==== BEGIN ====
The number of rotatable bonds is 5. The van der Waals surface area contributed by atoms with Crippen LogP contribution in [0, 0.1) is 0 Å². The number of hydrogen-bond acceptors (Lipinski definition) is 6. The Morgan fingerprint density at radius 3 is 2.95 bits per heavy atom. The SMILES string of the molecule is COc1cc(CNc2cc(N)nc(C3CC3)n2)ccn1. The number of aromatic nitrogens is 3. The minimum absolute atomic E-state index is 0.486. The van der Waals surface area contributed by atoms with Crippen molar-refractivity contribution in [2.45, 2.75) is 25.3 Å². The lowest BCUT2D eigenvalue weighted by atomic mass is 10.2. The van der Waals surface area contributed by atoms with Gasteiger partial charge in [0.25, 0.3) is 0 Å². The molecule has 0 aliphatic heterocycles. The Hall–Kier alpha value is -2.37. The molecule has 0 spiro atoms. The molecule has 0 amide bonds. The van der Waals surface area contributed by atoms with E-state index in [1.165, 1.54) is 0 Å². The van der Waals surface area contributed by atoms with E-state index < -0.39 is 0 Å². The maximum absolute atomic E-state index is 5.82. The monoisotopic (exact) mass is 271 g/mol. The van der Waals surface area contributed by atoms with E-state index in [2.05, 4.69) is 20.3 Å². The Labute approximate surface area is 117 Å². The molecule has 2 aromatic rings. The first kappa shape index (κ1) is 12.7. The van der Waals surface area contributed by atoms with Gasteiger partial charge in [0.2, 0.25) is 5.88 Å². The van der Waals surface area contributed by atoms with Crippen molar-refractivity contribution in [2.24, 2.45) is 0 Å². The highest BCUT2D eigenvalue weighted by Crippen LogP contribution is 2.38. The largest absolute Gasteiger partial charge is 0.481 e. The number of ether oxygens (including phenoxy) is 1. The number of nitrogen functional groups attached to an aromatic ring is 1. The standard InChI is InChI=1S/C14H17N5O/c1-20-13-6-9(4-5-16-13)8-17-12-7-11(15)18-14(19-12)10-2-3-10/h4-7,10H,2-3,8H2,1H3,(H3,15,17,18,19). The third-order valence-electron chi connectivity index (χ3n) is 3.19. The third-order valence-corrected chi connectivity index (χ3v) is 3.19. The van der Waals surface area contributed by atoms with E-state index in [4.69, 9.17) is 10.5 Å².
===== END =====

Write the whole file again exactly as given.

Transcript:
The number of rotatable bonds is 5. The van der Waals surface area contributed by atoms with Crippen LogP contribution in [0, 0.1) is 0 Å². The number of hydrogen-bond acceptors (Lipinski definition) is 6. The Morgan fingerprint density at radius 3 is 2.95 bits per heavy atom. The SMILES string of the molecule is COc1cc(CNc2cc(N)nc(C3CC3)n2)ccn1. The number of aromatic nitrogens is 3. The minimum absolute atomic E-state index is 0.486. The van der Waals surface area contributed by atoms with Crippen molar-refractivity contribution in [2.45, 2.75) is 25.3 Å². The lowest BCUT2D eigenvalue weighted by atomic mass is 10.2. The van der Waals surface area contributed by atoms with Gasteiger partial charge in [0.25, 0.3) is 0 Å². The molecule has 0 aliphatic heterocycles. The Hall–Kier alpha value is -2.37. The molecule has 0 spiro atoms. The molecule has 0 amide bonds. The van der Waals surface area contributed by atoms with E-state index in [1.165, 1.54) is 0 Å². The van der Waals surface area contributed by atoms with E-state index < -0.39 is 0 Å². The maximum absolute atomic E-state index is 5.82. The monoisotopic (exact) mass is 271 g/mol. The van der Waals surface area contributed by atoms with E-state index in [2.05, 4.69) is 20.3 Å². The Labute approximate surface area is 117 Å². The molecule has 2 aromatic rings. The first kappa shape index (κ1) is 12.7. The van der Waals surface area contributed by atoms with Gasteiger partial charge in [0.2, 0.25) is 5.88 Å². The van der Waals surface area contributed by atoms with Crippen molar-refractivity contribution in [2.24, 2.45) is 0 Å². The highest BCUT2D eigenvalue weighted by Crippen LogP contribution is 2.38. The largest absolute Gasteiger partial charge is 0.481 e. The number of ether oxygens (including phenoxy) is 1. The number of nitrogen functional groups attached to an aromatic ring is 1. The standard InChI is InChI=1S/C14H17N5O/c1-20-13-6-9(4-5-16-13)8-17-12-7-11(15)18-14(19-12)10-2-3-10/h4-7,10H,2-3,8H2,1H3,(H3,15,17,18,19). The third-order valence-electron chi connectivity index (χ3n) is 3.19. The third-order valence-corrected chi connectivity index (χ3v) is 3.19. The van der Waals surface area contributed by atoms with E-state index in [4.69, 9.17) is 10.5 Å².